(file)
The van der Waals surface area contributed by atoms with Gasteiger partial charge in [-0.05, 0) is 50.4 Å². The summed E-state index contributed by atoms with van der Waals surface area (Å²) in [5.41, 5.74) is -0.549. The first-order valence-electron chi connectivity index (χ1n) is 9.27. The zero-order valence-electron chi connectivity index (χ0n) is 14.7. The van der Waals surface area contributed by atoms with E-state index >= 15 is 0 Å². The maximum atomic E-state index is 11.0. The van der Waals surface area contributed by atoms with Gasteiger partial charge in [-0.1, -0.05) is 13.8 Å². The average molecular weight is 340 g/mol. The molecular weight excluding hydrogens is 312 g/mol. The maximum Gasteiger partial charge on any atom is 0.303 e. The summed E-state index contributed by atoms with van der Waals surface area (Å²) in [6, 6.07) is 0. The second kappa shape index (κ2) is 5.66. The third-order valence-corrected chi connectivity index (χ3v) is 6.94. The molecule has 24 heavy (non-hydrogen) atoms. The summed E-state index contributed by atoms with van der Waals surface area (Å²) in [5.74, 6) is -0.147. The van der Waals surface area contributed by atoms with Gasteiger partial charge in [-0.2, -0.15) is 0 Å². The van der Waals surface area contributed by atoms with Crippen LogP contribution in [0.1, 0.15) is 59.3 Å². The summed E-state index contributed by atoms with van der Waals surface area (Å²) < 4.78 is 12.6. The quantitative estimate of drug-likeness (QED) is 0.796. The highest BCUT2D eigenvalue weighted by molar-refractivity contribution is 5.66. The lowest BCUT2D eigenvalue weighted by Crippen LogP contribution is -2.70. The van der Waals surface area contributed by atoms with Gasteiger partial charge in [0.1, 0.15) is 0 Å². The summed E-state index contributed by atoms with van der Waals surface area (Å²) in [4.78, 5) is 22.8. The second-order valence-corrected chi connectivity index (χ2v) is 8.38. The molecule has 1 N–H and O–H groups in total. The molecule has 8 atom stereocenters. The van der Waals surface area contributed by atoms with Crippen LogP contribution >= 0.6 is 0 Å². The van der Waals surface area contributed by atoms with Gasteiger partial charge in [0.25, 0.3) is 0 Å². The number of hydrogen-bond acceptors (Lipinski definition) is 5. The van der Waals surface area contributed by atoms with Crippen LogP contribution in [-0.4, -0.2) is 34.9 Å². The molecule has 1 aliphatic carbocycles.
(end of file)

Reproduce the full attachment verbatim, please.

The van der Waals surface area contributed by atoms with Gasteiger partial charge in [-0.05, 0) is 50.4 Å². The summed E-state index contributed by atoms with van der Waals surface area (Å²) in [5.41, 5.74) is -0.549. The first-order valence-electron chi connectivity index (χ1n) is 9.27. The zero-order valence-electron chi connectivity index (χ0n) is 14.7. The van der Waals surface area contributed by atoms with E-state index >= 15 is 0 Å². The maximum atomic E-state index is 11.0. The van der Waals surface area contributed by atoms with Gasteiger partial charge in [-0.1, -0.05) is 13.8 Å². The average molecular weight is 340 g/mol. The molecular weight excluding hydrogens is 312 g/mol. The maximum Gasteiger partial charge on any atom is 0.303 e. The summed E-state index contributed by atoms with van der Waals surface area (Å²) in [6, 6.07) is 0. The second kappa shape index (κ2) is 5.66. The third-order valence-corrected chi connectivity index (χ3v) is 6.94. The molecule has 24 heavy (non-hydrogen) atoms. The summed E-state index contributed by atoms with van der Waals surface area (Å²) in [5.74, 6) is -0.147. The van der Waals surface area contributed by atoms with Gasteiger partial charge in [-0.2, -0.15) is 0 Å². The van der Waals surface area contributed by atoms with Crippen LogP contribution in [0.1, 0.15) is 59.3 Å². The summed E-state index contributed by atoms with van der Waals surface area (Å²) < 4.78 is 12.6. The quantitative estimate of drug-likeness (QED) is 0.796. The highest BCUT2D eigenvalue weighted by molar-refractivity contribution is 5.66. The lowest BCUT2D eigenvalue weighted by Crippen LogP contribution is -2.70. The van der Waals surface area contributed by atoms with Gasteiger partial charge in [0.1, 0.15) is 0 Å². The summed E-state index contributed by atoms with van der Waals surface area (Å²) in [4.78, 5) is 22.8. The second-order valence-corrected chi connectivity index (χ2v) is 8.38. The molecule has 1 N–H and O–H groups in total. The molecule has 8 atom stereocenters. The van der Waals surface area contributed by atoms with Crippen LogP contribution >= 0.6 is 0 Å². The van der Waals surface area contributed by atoms with Gasteiger partial charge in [0.25, 0.3) is 0 Å². The number of hydrogen-bond acceptors (Lipinski definition) is 5. The van der Waals surface area contributed by atoms with Crippen LogP contribution in [-0.4, -0.2) is 34.9 Å². The molecule has 1 aliphatic carbocycles.